Defense thrived again on turnovers

There are two things that Florida head coach Will Muschamp wanted to accomplish in the offseason in regards to having his team better prepared for a new year. First and foremost he wanted to have his team be tougher and more resilient late in games, something that they lacked entirely a year ago. Second, he wanted to really win the turnover battle and make that be a big part of any contest.

Saturday was a microcosm of the season in terms of these two traits from this Florida squad. In terms of turnovers, the Gators needed to get better on both sides of the ball. Limiting their own cough-ups and forcing their opponents to relinquish the ball at a much higher rate.

A year ago neither side of the ball helped each other with turnovers and the Gators couldn't keep their defense off the field or their offense on the field.

A new mindset and training led to a big change in turnover margin and now the two sides of the ball feed off of each other.

"There's no master mix or anything, we just do it for each other," junior defensive tackle Sharrif Floyd said following Florida's 37-26 win over Florida State Saturday. "If that's what we need and need to get the ball back, we understand the situation and just how we play. If we are up, we put our foot on the gas. Can I say the same thing about last year? No. But we practiced it and worked on it and got it together.

Against the Seminoles, who came in as one of the more efficient offenses in the country, the Gators forced five turnovers. FSU senior quarterback E.J. Manuel delivered three interceptions to the orange and blue while the Noles also coughed up two fumbles on the day.

"We made a difference," Floyd said as the gators turned two turnovers into 14 points. "We go out and have to win the turnover battle. (Junior linebacker) Michael Taylor said it before we went on the field today that we were going to win the turnover battle."

The offense did their part as well. Not only did they capitalize on the two turnovers, they only gave up the ball once on a miscue between quarterback and running back. Florida was also able to hold the ball for almost 13 minutes more than the Noles.

"We are playing for each other," Floyd said. "We are playing to give the offense the ball back and the offense will score. They are going to do what they have to do and if they happen to go three and out, we are going to go out there and fight to give them the ball back again. That is just our mentality. We don't care what's happening we are going to play our next play."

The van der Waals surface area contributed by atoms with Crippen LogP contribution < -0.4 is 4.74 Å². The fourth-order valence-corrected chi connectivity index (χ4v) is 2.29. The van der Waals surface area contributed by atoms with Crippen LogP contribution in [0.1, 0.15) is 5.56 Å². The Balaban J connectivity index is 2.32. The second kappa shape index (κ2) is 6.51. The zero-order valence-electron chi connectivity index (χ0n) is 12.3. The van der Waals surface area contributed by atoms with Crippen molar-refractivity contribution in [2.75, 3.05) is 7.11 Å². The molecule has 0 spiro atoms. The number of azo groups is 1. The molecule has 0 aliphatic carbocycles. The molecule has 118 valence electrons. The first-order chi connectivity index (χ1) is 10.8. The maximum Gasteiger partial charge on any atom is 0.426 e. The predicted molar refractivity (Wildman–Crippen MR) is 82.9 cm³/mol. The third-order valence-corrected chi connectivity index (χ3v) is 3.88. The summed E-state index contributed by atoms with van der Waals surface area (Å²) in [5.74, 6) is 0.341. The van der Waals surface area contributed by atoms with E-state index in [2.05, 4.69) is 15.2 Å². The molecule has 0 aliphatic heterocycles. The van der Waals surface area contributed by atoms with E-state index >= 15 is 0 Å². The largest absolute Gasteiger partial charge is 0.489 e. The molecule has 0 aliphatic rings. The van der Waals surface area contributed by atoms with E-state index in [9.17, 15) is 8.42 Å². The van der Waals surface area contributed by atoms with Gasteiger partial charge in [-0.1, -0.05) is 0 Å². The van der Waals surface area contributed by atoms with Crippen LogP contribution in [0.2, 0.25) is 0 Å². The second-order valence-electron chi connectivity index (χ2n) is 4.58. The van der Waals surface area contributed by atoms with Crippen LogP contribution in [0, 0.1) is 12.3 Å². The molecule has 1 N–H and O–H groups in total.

After only garnering 14 turnovers all of last season, the gators are sitting at 29 with a game left to play. They are ranked fifth in the country in turnover margin as the offense continues to hold on to the ball as well. In the lone loss of the season, Florida turned the ball over six times and took it away three, there is little doubt it is a huge stat and was on Saturday.

"It definitely affected the momentum in the game because if you win the turnover battle and big play battle, you win the game," Floyd said. "Special teams definitely contributed. Shout out to them boys, because we couldn't do it without them either."

One game changing turnover came in the third quarter as freshman linebacker Antonio Morrison smashed Manuel on a scramble and Manuel spit the ball out for junior defensive lineman Dominique Easley to corral. The hit was so hard and ferocious; it actually caused Floyd to halt for a few seconds during the action.

"I was standing right in front of it and when it happened I stopped for a minute and (thought) ‘is he asleep?'," Floyd said of what he thought was a knockout of Manuel. "(Morrison) just came out of nowhere and just laid him. We know Antonio is a physical linebacker and the next thing I am looking for is the ball. He wasn't holding on to that. Dominique Easley scooped it up… and it was more momentum for our defense. (Morrison) has a bright future ahead of him."

The resolve and resiliency of this team is uncanny. Seemingly behind all year late in the game, they have found a way to bounce back and win 11 games this year. The defense has continued to come up big whether it is getting a turnover or just holding teams to a field goal after getting good field position. It doesn't matter what the scoreboard reads or where momentum has supposedly swung, the businesslike approach to each play and set of downs has allowed the defense to just go out and play ball.

"We just know how to play the next play," Floyd said. "When they come out and they are up and have to give the offense the ball back, we are going to give them the ball back. It doesn't matter if it's a 10 or 12 play drive, they aren't going to get in our end zone and most of the time will settle for a field goal."

They also don't let the crowd noise affect them. Floyd and company were 4-0 in games that were played in opposing team's stadiums. They knew from a year ago that this 10 win Seminole team was beatable.

"We've been playing good on the road all year except for the one in Jacksonville," he said. "We aren't surprised or shocked because this one has been on our schedule for a long time. We knew last year's game wasn't what it was supposed to be. I think they averaged last year less than inch in carries. It says a lot of what we can do and capable of. We just came in and played how we know how to play."

But they did celebrate after the game. They celebrated like a family and Floyd is not shy about talking about it.

"It was very emotional, a lot of people walking around hugging each other," Floyd said of the locker room scene after the game. "Not giving high fives or slapping each other on the ass, but a lot of hugs and ‘I love you.' That's the type of stuff we are in there talking about and how we feel about each other."

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